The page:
Tag Archives: minesweeper

After 30 years, Scout to hang it up

Avenger-class mine countermeasures ship USS Scout (MCM 8) sails off the coast of Southern California as part of Rim of the Pacific (RIMPAC) Exercise 2014. (U.S. Navy photo by Chief Mass Communication Specialist Mark C. Schultz/Released)

The Avenger-class mine countermeasures ship USS Scout (MCM 8) is the fourth Navy vessel to carry the name, following in the path of two Great War-era patrol gunboats– that ironically served concurrently– and a WWII minesweeper.

Laid down on 8 June 1987 at Peterson Builders in Sturgeon Bay, Wisconsin, like her sisters she has a wooden inner hull with a fiberglass outer shell.

Commissioned in December 1990, she has spent the past three decades being ready to work in a world filled with floaty explody things.

As noted by the minesweeper’s command:

USS Scout – MCM 8 would like to take the opportunity to invite all past and current crew members and family members to celebrate the decommissioning is USS Scout via Facebook. The ceremony will take place on 19 Aug. This may be the decommissioning of USS Scout, but Pathfinders will always lead the way! 

Oh, Canada…

The Canadian Navy has been heavy into the submarine biz for generations.

The Canucks got into subs in a weird way when in August 1914, Sir Richard McBride, KCMG, the premier of British Columbia, bought a pair of small (144-foot, 300-ton) coastal submarines from Seattle Construction and Drydock Company, an act that your local government normally doesn’t do. The boats had been ordered by Chile who later refused them as not up to snuff.

Sailing for Vancouver in the dark of night as they were technically acquired in violation of a ton of international agreements (and bought for twice the annual budget for the entire Royal Canadian Navy!) they were commissioned as HMCS CC-1 and CC-2. The Dominion Government of Canada later ratified the sale while a subsequent investigation was conducted into how they were acquired.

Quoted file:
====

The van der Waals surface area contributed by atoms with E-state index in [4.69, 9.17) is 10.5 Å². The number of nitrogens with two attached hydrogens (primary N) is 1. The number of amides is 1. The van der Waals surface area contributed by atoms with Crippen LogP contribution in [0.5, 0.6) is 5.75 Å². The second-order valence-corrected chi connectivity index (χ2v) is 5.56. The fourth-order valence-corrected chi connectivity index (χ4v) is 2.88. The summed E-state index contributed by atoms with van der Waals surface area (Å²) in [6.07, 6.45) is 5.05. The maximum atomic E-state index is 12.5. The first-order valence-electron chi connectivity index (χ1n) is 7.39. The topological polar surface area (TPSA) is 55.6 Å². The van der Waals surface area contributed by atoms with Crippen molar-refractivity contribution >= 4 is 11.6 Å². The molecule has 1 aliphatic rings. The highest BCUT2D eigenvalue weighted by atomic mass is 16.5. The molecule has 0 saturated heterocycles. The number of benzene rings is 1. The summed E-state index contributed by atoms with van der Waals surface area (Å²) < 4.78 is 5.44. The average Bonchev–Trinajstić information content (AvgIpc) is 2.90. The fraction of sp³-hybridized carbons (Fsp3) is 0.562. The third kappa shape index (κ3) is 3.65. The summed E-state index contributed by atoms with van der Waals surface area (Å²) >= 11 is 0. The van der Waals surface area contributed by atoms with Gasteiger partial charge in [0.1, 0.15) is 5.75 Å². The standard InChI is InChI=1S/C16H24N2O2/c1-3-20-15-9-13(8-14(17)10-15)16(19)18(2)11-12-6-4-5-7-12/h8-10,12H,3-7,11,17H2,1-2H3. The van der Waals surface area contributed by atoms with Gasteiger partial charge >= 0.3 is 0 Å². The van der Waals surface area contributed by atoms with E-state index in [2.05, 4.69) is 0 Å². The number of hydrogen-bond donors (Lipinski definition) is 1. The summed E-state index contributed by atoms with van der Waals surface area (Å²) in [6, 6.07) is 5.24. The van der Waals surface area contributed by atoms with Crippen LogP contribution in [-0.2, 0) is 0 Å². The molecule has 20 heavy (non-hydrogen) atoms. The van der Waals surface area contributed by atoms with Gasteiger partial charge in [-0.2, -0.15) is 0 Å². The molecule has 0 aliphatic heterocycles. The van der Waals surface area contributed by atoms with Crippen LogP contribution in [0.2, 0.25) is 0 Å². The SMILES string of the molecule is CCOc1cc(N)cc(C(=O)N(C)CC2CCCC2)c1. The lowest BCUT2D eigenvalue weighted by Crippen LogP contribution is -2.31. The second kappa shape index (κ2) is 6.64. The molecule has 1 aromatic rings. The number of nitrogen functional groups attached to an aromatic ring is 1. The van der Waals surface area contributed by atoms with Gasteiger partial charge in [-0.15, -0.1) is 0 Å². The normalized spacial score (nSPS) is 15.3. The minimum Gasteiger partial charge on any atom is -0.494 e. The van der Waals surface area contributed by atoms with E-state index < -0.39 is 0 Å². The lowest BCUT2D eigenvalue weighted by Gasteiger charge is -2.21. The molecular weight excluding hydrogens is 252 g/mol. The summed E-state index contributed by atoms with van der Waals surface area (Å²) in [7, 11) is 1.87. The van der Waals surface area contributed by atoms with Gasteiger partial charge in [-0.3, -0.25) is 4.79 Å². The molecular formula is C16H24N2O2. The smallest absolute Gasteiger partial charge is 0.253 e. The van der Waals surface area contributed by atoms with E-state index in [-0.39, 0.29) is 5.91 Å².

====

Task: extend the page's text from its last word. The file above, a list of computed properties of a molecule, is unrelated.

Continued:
CC-class

Nonetheless, the two tiny CC boats were the first submarines of the Maple Leaf and continued in service until after the Great War when they were laid up and replaced by a pair of American-made 435-ton H-class submarines from the Royal Navy, HMS H14 and H15, which remained in the Canadian fleet as HMCS CH-14 and CH-15 until broken up in 1927.

H-class

After this, Canada went out of the submarine business for a while until 1945. Then, Ottawa inherited two newly surplus German Type IXC/40 U-boats, sisters U-190 and U-889, both in working condition and constructed in the same builder’s yard. After transferring them on paper to the Royal Navy, they were transferred back (apparently the same day) and both became vessels of the RCN, dubbed HCMS U-190 and U-889, which they kept as working souvenirs for a couple years.

Canadian war artist Tom Wood's watercolor depicts German sailors being transferred from U-190 on 14 May 1945. Wood, assigned to paint subjects in eastern Canada and Newfoundland, was present when Canadian ships escorted U-190 to Bay Bulls, south of St. John's. There, Canadians removed the last of the U-Boat's crew, who had been operating the vessel under guard. The majority of U-190's crew had been taken onto Canadian ships at the time of the submarine's surrender. Beaverbrook Collection of War Art. CWM 19710261-4870